“Fan culture” is quickly becoming as insidious as “cancel culture,” though its origins are more benign.
Initially, fan culture began as something far nerdier than cancel culture: Groups of people creating a community where they could be passionate about specific pop culture content, with Comic Con its apotheosis. But increasingly, the concept brings with it the questionable added bonus that anyone who doesn’t love what their heroes have done feels the right to demand that it be what they want. The Zach Snyder cut of Justice League is a prime example, albeit an extreme one. Presented with the Joss Whedon-directed film, fans clamored for what Snyder had initially pitched and begun filming before personal issues took him away. Somehow, some way, Warner Bros. heard these demands and acquiesced to Snyder reuniting the cast to fulfill his vision. Now fans are furious that the studio won’t continue working with Snyder on sequels, calling for a boycott of WB films.
There’s a troubling reluctance to differentiate between what things are (mostly exercises in capitalist gain), and what the people watching, reading, or using want them to be. When CBS announced that it would air the film Grease! on the night the 2020 Tony Awards had been scheduled (and then canceled, due to COVID), the outcry was as potent as it was whiny. Theatre fans were enraged that a major network wouldn’t kowtow to their preference of airing something closer in nature to the Tony Awards. But CBS doesn’t owe theatre fans an awards ceremony. (That they continue to air the abysmally rated ceremony at all is a minor miracle.)
Likewise, Grindr critics can’t quite fathom that the app is made for the general LGBTQ+ population, a much wider spectrum than just those who so vociferously complain on social media.
For years, people have complained that Grindr is disconnected from real life, that it can never provide the same sense of connection that meeting in person can provide. But Grindr was never meant to replicate the lure of cruising a man in a dark bar and going to a darker corner together. Grindr, at its essence, is the exact opposite of that.
And for many men, Grindr’s purpose is great. Not everyone wants to meet someone in a public place. Not everyone feels comfortable in bars. And not everyone is out of the closet to even go to gay bars.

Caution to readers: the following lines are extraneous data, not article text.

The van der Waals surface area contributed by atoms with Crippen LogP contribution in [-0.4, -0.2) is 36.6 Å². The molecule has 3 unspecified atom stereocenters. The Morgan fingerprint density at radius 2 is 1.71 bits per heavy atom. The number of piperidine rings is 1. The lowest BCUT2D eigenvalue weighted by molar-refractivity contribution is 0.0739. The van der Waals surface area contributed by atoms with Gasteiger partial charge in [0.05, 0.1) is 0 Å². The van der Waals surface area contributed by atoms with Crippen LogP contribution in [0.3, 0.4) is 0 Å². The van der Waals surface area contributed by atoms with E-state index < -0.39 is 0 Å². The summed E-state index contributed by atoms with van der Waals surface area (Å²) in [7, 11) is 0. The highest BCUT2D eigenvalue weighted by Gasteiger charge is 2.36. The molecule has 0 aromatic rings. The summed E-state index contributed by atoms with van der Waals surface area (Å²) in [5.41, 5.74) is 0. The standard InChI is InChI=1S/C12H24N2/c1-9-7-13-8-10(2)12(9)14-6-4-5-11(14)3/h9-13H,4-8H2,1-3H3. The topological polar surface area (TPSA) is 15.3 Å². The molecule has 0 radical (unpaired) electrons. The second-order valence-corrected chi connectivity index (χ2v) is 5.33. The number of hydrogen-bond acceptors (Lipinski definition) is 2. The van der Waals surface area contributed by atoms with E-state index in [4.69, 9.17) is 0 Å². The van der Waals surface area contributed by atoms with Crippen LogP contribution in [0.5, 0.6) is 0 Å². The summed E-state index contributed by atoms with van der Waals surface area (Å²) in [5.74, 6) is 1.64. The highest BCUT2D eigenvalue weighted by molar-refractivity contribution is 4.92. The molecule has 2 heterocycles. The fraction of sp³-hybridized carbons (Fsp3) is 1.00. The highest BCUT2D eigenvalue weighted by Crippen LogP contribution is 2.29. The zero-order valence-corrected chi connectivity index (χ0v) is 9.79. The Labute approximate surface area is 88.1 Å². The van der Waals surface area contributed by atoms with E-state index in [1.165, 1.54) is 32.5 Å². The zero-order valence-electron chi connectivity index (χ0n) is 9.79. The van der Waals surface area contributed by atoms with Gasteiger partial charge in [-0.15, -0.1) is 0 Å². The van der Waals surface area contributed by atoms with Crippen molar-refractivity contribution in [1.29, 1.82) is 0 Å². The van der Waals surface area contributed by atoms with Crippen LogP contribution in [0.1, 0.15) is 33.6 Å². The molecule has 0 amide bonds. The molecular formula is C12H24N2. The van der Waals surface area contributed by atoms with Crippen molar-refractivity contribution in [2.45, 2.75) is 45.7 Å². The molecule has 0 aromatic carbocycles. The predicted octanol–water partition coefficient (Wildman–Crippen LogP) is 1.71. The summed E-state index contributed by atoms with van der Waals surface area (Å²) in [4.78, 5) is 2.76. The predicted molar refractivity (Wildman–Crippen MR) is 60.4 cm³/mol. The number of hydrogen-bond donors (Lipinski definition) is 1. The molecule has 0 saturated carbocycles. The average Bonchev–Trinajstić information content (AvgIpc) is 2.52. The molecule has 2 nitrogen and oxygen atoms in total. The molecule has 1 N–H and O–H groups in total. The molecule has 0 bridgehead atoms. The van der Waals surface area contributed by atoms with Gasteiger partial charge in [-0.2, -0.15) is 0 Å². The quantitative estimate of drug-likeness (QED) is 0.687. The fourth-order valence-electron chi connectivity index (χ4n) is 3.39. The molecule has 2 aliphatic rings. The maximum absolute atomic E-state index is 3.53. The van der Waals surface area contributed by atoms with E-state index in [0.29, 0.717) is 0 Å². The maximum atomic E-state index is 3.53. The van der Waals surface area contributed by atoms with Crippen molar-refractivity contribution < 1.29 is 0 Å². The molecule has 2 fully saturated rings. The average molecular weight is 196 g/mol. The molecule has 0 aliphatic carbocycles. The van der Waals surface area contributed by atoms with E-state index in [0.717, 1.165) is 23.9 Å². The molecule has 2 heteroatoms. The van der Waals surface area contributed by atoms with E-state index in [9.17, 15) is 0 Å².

That isn’t enough to prevent a vocal minority from publicly demanding that Grindr be different, more what they believe a gay app should be—thought what exactly that is blurs depending upon whom one asks. Should Grindr be a leader in diversity and ban ethnicity filters on the grounds that they are racist? What if BIPOC communities use that setting to find community while, say, traveling? (This also raises a different question, of whether or not being sexually attracted to a specific ethnicity is racist, fetishist, or neither.)
Others want Grindr to be dirtier, less sanitized. They cavil at the lack of nudity in profile photos, but don’t understand that PG profile photos are a requirement for Grindr to be part of the app store in the first place. And of course, everyone hates the users for different reasons: time wasting, obnoxious profiles, blank photos. They use Grindr, of course, but they’re vocal about not being happy about it.
One must stand up for important changes. And no company should provide a platform for hate speech, another charge that has been lobbed against Grindr. (Offensiveness is another, more slippery matter.) Every organization should be continuously evolving to be as modern and inclusive as possible, while maintaining its core identity. Or shutter, if they aren’t willing to change when necessary. But to project your own belief system onto a corporation is naive at best. If a company like Grindr caters to every conflicting demand made by its users, it’s no longer a a navigable or useful service. Just because something doesn’t conform to your wishes doesn’t make it any less successful or more bigoted.
And there’s really a very simple solution to disliking an app like Grindr. Don’t use it. Especially if you’d rather support a company aimed at LGBTQ+ users that’s actually owned by a member of the LGBTQ+ community.